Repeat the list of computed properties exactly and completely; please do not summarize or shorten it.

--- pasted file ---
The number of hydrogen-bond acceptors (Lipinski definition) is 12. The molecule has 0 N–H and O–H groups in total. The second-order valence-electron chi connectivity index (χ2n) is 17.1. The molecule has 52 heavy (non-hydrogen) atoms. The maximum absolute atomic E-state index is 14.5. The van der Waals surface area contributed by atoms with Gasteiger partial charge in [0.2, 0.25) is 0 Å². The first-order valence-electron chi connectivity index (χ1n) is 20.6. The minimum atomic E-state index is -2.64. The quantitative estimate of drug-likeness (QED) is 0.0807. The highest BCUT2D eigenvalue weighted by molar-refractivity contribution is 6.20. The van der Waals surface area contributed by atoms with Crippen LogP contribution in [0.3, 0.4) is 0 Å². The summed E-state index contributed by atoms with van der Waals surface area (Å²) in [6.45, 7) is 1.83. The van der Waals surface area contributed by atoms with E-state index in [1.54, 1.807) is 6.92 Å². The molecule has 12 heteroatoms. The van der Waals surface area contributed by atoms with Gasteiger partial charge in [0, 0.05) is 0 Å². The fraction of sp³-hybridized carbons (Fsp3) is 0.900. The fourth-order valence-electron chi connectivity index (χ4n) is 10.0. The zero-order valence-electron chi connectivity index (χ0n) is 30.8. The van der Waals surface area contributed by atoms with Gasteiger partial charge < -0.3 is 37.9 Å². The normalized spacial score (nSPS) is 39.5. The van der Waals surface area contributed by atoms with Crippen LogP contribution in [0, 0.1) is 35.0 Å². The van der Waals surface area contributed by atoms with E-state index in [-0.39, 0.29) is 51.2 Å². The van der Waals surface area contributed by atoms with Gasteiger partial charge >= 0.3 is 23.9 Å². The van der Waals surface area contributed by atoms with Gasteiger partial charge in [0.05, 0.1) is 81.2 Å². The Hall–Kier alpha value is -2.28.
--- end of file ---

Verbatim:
The number of hydrogen-bond acceptors (Lipinski definition) is 12. The molecule has 0 N–H and O–H groups in total. The second-order valence-electron chi connectivity index (χ2n) is 17.1. The molecule has 52 heavy (non-hydrogen) atoms. The maximum absolute atomic E-state index is 14.5. The van der Waals surface area contributed by atoms with Gasteiger partial charge in [0.2, 0.25) is 0 Å². The first-order valence-electron chi connectivity index (χ1n) is 20.6. The minimum atomic E-state index is -2.64. The quantitative estimate of drug-likeness (QED) is 0.0807. The highest BCUT2D eigenvalue weighted by molar-refractivity contribution is 6.20. The van der Waals surface area contributed by atoms with Crippen LogP contribution in [0.3, 0.4) is 0 Å². The summed E-state index contributed by atoms with van der Waals surface area (Å²) in [6.45, 7) is 1.83. The van der Waals surface area contributed by atoms with E-state index in [1.54, 1.807) is 6.92 Å². The molecule has 12 heteroatoms. The van der Waals surface area contributed by atoms with Gasteiger partial charge in [0, 0.05) is 0 Å². The fraction of sp³-hybridized carbons (Fsp3) is 0.900. The fourth-order valence-electron chi connectivity index (χ4n) is 10.0. The zero-order valence-electron chi connectivity index (χ0n) is 30.8. The van der Waals surface area contributed by atoms with Gasteiger partial charge < -0.3 is 37.9 Å². The normalized spacial score (nSPS) is 39.5. The van der Waals surface area contributed by atoms with Crippen LogP contribution in [0, 0.1) is 35.0 Å². The van der Waals surface area contributed by atoms with E-state index in [-0.39, 0.29) is 51.2 Å². The van der Waals surface area contributed by atoms with Gasteiger partial charge >= 0.3 is 23.9 Å². The van der Waals surface area contributed by atoms with Gasteiger partial charge in [0.05, 0.1) is 81.2 Å². The Hall–Kier alpha value is -2.28.